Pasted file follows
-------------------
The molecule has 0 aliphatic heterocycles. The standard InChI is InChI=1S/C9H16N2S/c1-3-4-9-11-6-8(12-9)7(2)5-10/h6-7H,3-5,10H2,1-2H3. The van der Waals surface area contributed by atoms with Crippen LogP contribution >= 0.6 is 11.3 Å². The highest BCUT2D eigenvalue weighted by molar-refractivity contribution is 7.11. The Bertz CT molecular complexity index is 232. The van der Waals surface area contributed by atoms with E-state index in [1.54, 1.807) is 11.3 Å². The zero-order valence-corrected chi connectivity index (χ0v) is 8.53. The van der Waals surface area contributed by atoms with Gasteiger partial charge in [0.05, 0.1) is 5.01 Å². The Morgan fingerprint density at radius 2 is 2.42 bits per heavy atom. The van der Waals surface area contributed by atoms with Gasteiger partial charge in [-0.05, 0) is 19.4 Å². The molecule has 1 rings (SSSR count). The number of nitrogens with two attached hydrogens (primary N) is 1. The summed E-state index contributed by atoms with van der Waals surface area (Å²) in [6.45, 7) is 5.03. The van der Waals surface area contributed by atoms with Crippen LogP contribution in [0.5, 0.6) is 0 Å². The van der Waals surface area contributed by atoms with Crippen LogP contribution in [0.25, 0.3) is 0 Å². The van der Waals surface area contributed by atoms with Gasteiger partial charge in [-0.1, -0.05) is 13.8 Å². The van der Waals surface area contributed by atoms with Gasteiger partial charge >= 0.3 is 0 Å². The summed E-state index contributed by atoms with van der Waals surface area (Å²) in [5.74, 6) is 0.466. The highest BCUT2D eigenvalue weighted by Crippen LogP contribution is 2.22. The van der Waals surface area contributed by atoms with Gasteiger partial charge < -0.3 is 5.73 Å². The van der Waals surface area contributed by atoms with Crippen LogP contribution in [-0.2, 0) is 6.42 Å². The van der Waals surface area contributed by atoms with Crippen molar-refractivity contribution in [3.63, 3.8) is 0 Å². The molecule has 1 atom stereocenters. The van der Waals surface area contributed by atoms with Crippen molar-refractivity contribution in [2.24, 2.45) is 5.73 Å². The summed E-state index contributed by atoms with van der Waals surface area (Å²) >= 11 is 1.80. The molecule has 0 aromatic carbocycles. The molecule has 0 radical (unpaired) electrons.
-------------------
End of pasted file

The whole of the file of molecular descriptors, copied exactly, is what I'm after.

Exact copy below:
The molecule has 0 aliphatic heterocycles. The standard InChI is InChI=1S/C9H16N2S/c1-3-4-9-11-6-8(12-9)7(2)5-10/h6-7H,3-5,10H2,1-2H3. The van der Waals surface area contributed by atoms with Crippen LogP contribution >= 0.6 is 11.3 Å². The highest BCUT2D eigenvalue weighted by molar-refractivity contribution is 7.11. The Bertz CT molecular complexity index is 232. The van der Waals surface area contributed by atoms with E-state index in [1.54, 1.807) is 11.3 Å². The zero-order valence-corrected chi connectivity index (χ0v) is 8.53. The van der Waals surface area contributed by atoms with Gasteiger partial charge in [0.05, 0.1) is 5.01 Å². The Morgan fingerprint density at radius 2 is 2.42 bits per heavy atom. The van der Waals surface area contributed by atoms with Gasteiger partial charge in [-0.05, 0) is 19.4 Å². The molecule has 1 rings (SSSR count). The number of nitrogens with two attached hydrogens (primary N) is 1. The summed E-state index contributed by atoms with van der Waals surface area (Å²) in [6.45, 7) is 5.03. The van der Waals surface area contributed by atoms with Crippen LogP contribution in [0.5, 0.6) is 0 Å². The van der Waals surface area contributed by atoms with Crippen LogP contribution in [0.25, 0.3) is 0 Å². The van der Waals surface area contributed by atoms with Gasteiger partial charge in [-0.1, -0.05) is 13.8 Å². The van der Waals surface area contributed by atoms with Gasteiger partial charge >= 0.3 is 0 Å². The summed E-state index contributed by atoms with van der Waals surface area (Å²) in [5.74, 6) is 0.466. The highest BCUT2D eigenvalue weighted by Crippen LogP contribution is 2.22. The van der Waals surface area contributed by atoms with Gasteiger partial charge < -0.3 is 5.73 Å². The van der Waals surface area contributed by atoms with Crippen LogP contribution in [-0.2, 0) is 6.42 Å². The van der Waals surface area contributed by atoms with Crippen molar-refractivity contribution in [3.63, 3.8) is 0 Å². The molecule has 1 atom stereocenters. The van der Waals surface area contributed by atoms with Crippen molar-refractivity contribution in [2.24, 2.45) is 5.73 Å². The summed E-state index contributed by atoms with van der Waals surface area (Å²) >= 11 is 1.80. The molecule has 0 aromatic carbocycles. The molecule has 0 radical (unpaired) electrons.